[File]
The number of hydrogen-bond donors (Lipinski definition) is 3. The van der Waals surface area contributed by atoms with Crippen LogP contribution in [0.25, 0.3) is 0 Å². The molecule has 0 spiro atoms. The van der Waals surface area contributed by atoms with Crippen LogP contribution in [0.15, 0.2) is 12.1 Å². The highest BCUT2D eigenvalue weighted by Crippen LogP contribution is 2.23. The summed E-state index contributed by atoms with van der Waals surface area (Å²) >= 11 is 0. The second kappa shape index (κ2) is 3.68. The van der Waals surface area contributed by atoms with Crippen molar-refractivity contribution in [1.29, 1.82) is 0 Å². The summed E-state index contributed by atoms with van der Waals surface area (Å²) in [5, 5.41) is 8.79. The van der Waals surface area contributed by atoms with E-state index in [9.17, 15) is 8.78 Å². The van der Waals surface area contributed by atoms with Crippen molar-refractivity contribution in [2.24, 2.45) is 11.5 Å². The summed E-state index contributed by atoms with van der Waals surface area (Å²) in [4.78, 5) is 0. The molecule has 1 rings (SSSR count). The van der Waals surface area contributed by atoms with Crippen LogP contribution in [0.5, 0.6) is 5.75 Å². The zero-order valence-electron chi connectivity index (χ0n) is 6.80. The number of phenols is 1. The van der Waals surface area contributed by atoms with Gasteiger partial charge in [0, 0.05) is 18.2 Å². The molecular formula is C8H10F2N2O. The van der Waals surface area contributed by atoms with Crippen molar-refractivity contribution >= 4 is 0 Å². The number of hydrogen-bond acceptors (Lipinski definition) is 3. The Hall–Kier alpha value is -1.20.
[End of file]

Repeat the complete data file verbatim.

The number of hydrogen-bond donors (Lipinski definition) is 3. The van der Waals surface area contributed by atoms with Crippen LogP contribution in [0.25, 0.3) is 0 Å². The molecule has 0 spiro atoms. The van der Waals surface area contributed by atoms with Crippen LogP contribution in [0.15, 0.2) is 12.1 Å². The highest BCUT2D eigenvalue weighted by Crippen LogP contribution is 2.23. The summed E-state index contributed by atoms with van der Waals surface area (Å²) >= 11 is 0. The second kappa shape index (κ2) is 3.68. The van der Waals surface area contributed by atoms with Crippen molar-refractivity contribution in [1.29, 1.82) is 0 Å². The summed E-state index contributed by atoms with van der Waals surface area (Å²) in [5, 5.41) is 8.79. The van der Waals surface area contributed by atoms with E-state index in [9.17, 15) is 8.78 Å². The van der Waals surface area contributed by atoms with Crippen molar-refractivity contribution in [2.24, 2.45) is 11.5 Å². The summed E-state index contributed by atoms with van der Waals surface area (Å²) in [4.78, 5) is 0. The molecule has 1 rings (SSSR count). The van der Waals surface area contributed by atoms with Crippen LogP contribution in [0.5, 0.6) is 5.75 Å². The zero-order valence-electron chi connectivity index (χ0n) is 6.80. The number of phenols is 1. The van der Waals surface area contributed by atoms with Gasteiger partial charge in [0, 0.05) is 18.2 Å². The molecular formula is C8H10F2N2O. The van der Waals surface area contributed by atoms with Crippen molar-refractivity contribution >= 4 is 0 Å². The number of hydrogen-bond acceptors (Lipinski definition) is 3. The Hall–Kier alpha value is -1.20.